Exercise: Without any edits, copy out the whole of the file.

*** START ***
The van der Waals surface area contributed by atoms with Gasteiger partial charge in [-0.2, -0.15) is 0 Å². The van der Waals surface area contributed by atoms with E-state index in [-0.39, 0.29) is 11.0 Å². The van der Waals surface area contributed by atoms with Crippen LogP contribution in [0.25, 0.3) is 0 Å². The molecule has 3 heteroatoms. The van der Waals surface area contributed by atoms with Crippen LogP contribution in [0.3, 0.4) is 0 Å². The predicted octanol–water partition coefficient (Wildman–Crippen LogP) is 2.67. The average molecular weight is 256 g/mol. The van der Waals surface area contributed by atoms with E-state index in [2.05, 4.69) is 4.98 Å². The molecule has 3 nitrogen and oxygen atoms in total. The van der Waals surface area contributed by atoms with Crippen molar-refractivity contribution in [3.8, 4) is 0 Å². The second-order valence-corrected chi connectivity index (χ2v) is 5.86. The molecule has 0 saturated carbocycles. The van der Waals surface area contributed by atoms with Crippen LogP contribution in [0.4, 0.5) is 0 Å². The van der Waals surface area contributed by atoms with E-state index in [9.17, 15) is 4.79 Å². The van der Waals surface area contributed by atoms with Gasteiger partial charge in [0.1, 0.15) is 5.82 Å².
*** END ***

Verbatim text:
The van der Waals surface area contributed by atoms with Gasteiger partial charge in [-0.2, -0.15) is 0 Å². The van der Waals surface area contributed by atoms with E-state index in [-0.39, 0.29) is 11.0 Å². The van der Waals surface area contributed by atoms with Crippen LogP contribution in [0.25, 0.3) is 0 Å². The molecule has 3 heteroatoms. The van der Waals surface area contributed by atoms with Crippen LogP contribution in [0.3, 0.4) is 0 Å². The predicted octanol–water partition coefficient (Wildman–Crippen LogP) is 2.67. The average molecular weight is 256 g/mol. The van der Waals surface area contributed by atoms with E-state index in [2.05, 4.69) is 4.98 Å². The molecule has 3 nitrogen and oxygen atoms in total. The van der Waals surface area contributed by atoms with Crippen molar-refractivity contribution in [3.8, 4) is 0 Å². The second-order valence-corrected chi connectivity index (χ2v) is 5.86. The molecule has 0 saturated carbocycles. The van der Waals surface area contributed by atoms with Crippen LogP contribution in [0.4, 0.5) is 0 Å². The van der Waals surface area contributed by atoms with E-state index in [9.17, 15) is 4.79 Å². The van der Waals surface area contributed by atoms with Gasteiger partial charge in [0.1, 0.15) is 5.82 Å².